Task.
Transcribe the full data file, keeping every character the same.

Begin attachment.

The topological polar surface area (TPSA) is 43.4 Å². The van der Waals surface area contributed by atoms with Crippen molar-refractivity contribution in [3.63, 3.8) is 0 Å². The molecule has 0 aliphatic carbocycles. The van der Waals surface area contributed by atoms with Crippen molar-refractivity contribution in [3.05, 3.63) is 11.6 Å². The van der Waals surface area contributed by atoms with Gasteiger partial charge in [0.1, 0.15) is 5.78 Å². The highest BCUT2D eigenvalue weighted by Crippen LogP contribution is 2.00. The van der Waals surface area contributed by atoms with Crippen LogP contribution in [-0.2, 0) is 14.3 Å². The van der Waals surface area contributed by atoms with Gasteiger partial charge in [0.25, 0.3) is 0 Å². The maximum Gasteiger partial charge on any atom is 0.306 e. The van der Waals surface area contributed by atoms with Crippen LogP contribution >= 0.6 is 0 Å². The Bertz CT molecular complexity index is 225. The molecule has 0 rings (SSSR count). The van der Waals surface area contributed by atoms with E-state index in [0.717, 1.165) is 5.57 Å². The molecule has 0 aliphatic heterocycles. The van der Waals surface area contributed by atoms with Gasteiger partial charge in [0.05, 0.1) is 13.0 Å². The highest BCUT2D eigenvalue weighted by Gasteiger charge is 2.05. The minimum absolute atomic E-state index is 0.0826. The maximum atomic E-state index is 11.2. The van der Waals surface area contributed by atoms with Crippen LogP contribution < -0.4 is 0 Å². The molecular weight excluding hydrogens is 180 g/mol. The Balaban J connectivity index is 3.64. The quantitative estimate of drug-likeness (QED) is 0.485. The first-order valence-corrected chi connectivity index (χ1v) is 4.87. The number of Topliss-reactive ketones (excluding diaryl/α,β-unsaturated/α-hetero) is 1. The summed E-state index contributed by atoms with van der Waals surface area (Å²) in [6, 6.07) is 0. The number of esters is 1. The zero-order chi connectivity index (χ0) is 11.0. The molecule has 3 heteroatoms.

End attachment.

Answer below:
The topological polar surface area (TPSA) is 43.4 Å². The van der Waals surface area contributed by atoms with Crippen molar-refractivity contribution in [3.63, 3.8) is 0 Å². The molecule has 0 aliphatic carbocycles. The van der Waals surface area contributed by atoms with Crippen molar-refractivity contribution in [3.05, 3.63) is 11.6 Å². The van der Waals surface area contributed by atoms with Gasteiger partial charge in [0.1, 0.15) is 5.78 Å². The highest BCUT2D eigenvalue weighted by Crippen LogP contribution is 2.00. The van der Waals surface area contributed by atoms with Crippen LogP contribution in [-0.2, 0) is 14.3 Å². The van der Waals surface area contributed by atoms with Gasteiger partial charge in [0.25, 0.3) is 0 Å². The maximum Gasteiger partial charge on any atom is 0.306 e. The van der Waals surface area contributed by atoms with Crippen LogP contribution >= 0.6 is 0 Å². The Bertz CT molecular complexity index is 225. The molecule has 0 rings (SSSR count). The van der Waals surface area contributed by atoms with E-state index in [0.717, 1.165) is 5.57 Å². The molecule has 0 aliphatic heterocycles. The van der Waals surface area contributed by atoms with Gasteiger partial charge in [0.05, 0.1) is 13.0 Å². The highest BCUT2D eigenvalue weighted by Gasteiger charge is 2.05. The minimum absolute atomic E-state index is 0.0826. The maximum atomic E-state index is 11.2. The van der Waals surface area contributed by atoms with Crippen LogP contribution < -0.4 is 0 Å². The molecular weight excluding hydrogens is 180 g/mol. The Balaban J connectivity index is 3.64. The quantitative estimate of drug-likeness (QED) is 0.485. The first-order valence-corrected chi connectivity index (χ1v) is 4.87. The number of Topliss-reactive ketones (excluding diaryl/α,β-unsaturated/α-hetero) is 1. The summed E-state index contributed by atoms with van der Waals surface area (Å²) in [6, 6.07) is 0. The number of esters is 1. The zero-order chi connectivity index (χ0) is 11.0. The molecule has 3 heteroatoms.